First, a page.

The 20 overprint in Detail

The 20 Goldkopeck overprint is quite common. Still the forgers did not neglect it and we can discuss the different types of forgeries.

This is a genuine overprint on a genuine basic stamp. Please not the blue signature on top – this is the only case I know that a signature was deliberately placed on top of a stamp. Also a prominent plate error (or fault) can be seen – the thick line starting to the right of the farmer and going up though the hills.

20 on 500 2400 dpi a source_1

Here is another genuine overprint on a genuine stamp, but the basic stamp shows the quite rare color rose. A nice item from early printing with clear design.

20 on 500 2400 dpi b source_1

 

And another genuine overprint on a genuine stamp with a nice cancellation from Karaklis-Erivan a.

20 on 500 2400 dpi c source_1

 

Enough of the genuine ones, now come the forgeries, starting with this item. Basis stamp is genuine. The overprint looks wrong and is kind of hollow in appearance.

20 on 500 2400 dpi d source_1

 

Next come two examples of the “thick ball” forgery. A lighter imprint and a heavier one. Again both basic stamps are genuine.

20 on 500 2400 dpi e source_1

 

This stamp has the notorious signature “UZ” which is almost always the sign of a forgery.

sign on e_120 on 500 2400 dpi f source_1

Last type of forgery at first on a genuine stamp and then on a reprint (forged) stamp.

20 on 500 2400 dpi g source_1

 

20 on 500 2400 dpi h source_1

 

Both stamps are signed like this. I don’t recognize this signature, if you do, please leave a comment.

sign on h_1 sign on g_1

 

Now let us have a look at the overprints in detail and discuss the distinct characteristics of each.

The genuine overprint Twenty

The genuine overprint looks like this. You can see the variances in the imprint regarding the ink used and if the device was cleaned or not.

detail a_1detail b_1detail c_1

The characteristics of the genuine overprint.detail b legend_1

 

  1. very narrow neck end
  2. well rounded and full ball
  3. very narrow start of neck
  4. thick base line almost like a beam, slight rounding on upper line
  5. tip serif with slightly tilting to the left, sharp tip
  6. neck with distinct thickened middle part, peculiar shape
  7. typical gap at 11 o’clock
  8. typical gap a bit later than 6 o’clock
  9. the two parts of the zero embrace the space in between like two parentheses; the “walls” to the left and to the right are almost without rounding and go straight up with the only exception at the peaks – compare the shape of the zero with the 50k overprint!
  10. like the neck of the digit two the zero shows typical thickening in the middle

 

detail c legend_1

  1. ink from the cancellation
  2. the base of the neck is thickened due to the heavy, strong ink
  3. the cancel was not cleaned and small fragments from dust gathered with half dried ink to produce this protrusion

The forgery type 1: Hollow!

detail d legend_1

  1. base of neck is not narrowed
  2. the ball-serif of the digit two is too small (and the neck where it connects not narrow enough and not in the correct shape)
  3. the imprint is kind of hollow and in a definitely untypical kind of ink
  4. the upper gap is at the correct place but looks like broken out not like too narrow to print
  5. the middle sections of the “parentheses” are not thicker than the rest of the zero digit
  6. the bottom gap is missing – and this is not because a too heavy ink is used

The forgery type 2: Large ball!detail f legend_1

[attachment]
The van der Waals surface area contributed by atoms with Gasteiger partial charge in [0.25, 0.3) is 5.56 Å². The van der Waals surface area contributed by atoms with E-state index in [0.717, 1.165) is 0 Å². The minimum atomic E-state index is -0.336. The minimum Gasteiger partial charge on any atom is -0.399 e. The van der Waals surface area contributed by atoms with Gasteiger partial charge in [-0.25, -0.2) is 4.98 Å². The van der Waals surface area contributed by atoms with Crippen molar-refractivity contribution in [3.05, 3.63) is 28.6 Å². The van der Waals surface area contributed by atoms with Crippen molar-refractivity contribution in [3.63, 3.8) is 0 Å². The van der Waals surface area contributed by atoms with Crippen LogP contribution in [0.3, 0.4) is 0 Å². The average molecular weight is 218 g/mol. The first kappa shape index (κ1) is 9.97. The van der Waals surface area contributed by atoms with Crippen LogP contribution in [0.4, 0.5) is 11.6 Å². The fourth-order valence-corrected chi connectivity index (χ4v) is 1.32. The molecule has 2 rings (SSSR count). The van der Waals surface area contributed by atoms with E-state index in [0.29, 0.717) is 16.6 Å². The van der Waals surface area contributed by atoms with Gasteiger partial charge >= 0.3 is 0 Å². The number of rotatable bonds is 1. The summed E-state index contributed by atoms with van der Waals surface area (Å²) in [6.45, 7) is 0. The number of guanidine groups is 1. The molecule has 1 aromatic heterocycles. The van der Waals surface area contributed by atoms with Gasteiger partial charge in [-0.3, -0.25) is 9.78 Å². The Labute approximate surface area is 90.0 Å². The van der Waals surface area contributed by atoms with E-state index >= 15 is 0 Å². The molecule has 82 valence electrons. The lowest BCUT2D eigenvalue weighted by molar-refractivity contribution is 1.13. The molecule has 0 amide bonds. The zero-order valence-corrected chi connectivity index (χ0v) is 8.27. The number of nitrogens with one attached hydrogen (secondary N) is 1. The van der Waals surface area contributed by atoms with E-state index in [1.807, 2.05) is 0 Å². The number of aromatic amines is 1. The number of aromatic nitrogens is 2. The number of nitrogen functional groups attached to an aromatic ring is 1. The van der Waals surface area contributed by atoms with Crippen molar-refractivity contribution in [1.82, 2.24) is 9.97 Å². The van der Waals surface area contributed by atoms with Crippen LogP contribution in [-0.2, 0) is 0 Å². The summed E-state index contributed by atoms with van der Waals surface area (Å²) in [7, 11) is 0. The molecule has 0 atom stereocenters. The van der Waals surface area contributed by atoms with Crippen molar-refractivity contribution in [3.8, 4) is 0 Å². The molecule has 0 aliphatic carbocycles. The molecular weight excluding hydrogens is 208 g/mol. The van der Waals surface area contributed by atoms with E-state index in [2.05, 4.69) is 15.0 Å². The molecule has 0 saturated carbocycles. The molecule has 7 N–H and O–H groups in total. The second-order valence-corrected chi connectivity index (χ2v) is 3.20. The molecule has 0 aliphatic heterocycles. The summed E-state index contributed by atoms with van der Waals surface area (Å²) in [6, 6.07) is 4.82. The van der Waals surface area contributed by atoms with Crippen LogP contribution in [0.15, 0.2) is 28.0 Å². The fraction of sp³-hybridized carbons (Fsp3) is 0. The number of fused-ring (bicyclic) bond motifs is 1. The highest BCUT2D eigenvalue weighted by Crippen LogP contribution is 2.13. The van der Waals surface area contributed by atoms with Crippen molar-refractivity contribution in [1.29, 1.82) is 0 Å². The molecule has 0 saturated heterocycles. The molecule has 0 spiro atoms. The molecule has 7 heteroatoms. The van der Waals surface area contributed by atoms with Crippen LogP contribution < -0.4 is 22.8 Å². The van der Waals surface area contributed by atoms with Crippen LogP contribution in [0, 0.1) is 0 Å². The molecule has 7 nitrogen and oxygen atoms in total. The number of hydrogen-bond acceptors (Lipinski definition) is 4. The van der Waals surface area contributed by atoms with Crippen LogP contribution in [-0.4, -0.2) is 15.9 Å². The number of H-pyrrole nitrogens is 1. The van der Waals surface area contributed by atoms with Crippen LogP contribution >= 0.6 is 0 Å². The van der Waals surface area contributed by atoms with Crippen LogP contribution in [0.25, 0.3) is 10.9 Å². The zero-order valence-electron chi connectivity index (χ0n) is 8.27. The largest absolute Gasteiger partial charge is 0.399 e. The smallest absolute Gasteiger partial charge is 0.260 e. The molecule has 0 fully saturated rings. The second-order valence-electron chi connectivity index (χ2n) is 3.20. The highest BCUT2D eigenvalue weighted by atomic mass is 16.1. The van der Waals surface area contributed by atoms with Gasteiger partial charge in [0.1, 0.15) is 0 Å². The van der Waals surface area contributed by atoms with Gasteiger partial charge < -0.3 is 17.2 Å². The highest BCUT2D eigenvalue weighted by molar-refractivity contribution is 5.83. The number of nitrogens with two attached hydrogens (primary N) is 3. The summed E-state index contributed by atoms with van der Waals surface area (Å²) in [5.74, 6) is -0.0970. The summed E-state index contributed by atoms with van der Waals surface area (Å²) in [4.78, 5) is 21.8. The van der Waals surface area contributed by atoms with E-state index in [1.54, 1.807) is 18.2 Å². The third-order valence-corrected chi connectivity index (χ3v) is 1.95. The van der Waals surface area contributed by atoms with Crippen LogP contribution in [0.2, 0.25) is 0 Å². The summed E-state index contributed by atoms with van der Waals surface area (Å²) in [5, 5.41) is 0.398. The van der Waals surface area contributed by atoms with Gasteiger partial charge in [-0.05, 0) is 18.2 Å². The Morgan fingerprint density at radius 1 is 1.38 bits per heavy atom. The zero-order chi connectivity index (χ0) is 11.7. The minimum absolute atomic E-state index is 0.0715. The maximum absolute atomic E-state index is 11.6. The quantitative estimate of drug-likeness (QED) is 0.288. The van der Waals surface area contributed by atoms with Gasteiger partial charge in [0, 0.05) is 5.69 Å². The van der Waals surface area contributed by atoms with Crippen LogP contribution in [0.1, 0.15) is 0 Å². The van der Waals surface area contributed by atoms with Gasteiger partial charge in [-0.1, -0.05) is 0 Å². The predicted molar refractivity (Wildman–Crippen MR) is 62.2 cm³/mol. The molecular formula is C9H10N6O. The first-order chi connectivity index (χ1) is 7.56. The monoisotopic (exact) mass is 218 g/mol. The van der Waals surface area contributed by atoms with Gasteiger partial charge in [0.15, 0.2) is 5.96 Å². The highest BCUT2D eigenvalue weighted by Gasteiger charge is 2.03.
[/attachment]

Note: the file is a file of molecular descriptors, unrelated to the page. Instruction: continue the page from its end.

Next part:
1. the base of the neck of the digit two is not narrowed (biggest fault #1)
  2. the ball-serif is way too large (biggest fault #2) almost or even touching the neck
  3. the base beam is not long enough (horizontal-ways)
  4. the upper gap is missing
  5. the lower gap is missing
  6. the forger did a good job with the zero digit though, the widening in the middle is well done and the inner shape of the zero is almost like the original

 The forgery type 3: No ball!

detail h legend_1

  1. no ball and no narrow neck end – the neck simply goes into a curve
  2. the base of the neck of the digit two is narrow – good job here
  3. the beam is too short and the tip is missing (!!!)
  4. no top gap
  5. wrong shape of the thickened parentheses
  6. no bottom gap
This entry was posted in First Essayan, Forged, Genuine. Bookmark the permalink.

4 Responses to The 20 overprint in Detail

  1. Philippe Guéniot says:

    Many many thanks for the brillant work you have done, once again. I am a new comer and just starting in this area… I think the expert’s signature might be Thiers?!

  2. Olav Petri says:

    What a great site! The unknown signature looks like Hurt, the H written the way I learned to write it back in the early fifties.

  3. Olav Petri says:

    Great site! congratulations!
    the unknown signature looks like Hurt to me, written the way I learned to write in the early fifties.

  4. Dr. Ray Ceresa says:

    The blue lozenge signature on the front of these stamps, which has two added stars added separately and thus in varying positions, is the ONLY signature for which there is not one forgery in my signature collection of over 2000 signatures,( which one day I hope to publish). I believe this to be a control marking used by the official distributors of the residual stocks released by the postal department of Armenia to identify genuine material and differentiate it from reprints and forgeries. For the collector the absence of the marking makes a better display but its presence is a guarantee of genuineness. One must not be taken in by digital scans of the marking applied to the face of this issue -they are good copies but every one is the same since the scan is a one pass scan. (No forger has yet , to my knowledge, scanned the diamond lozenge alone and then added scans of the stars as second and or second and third stages).

Leave a Reply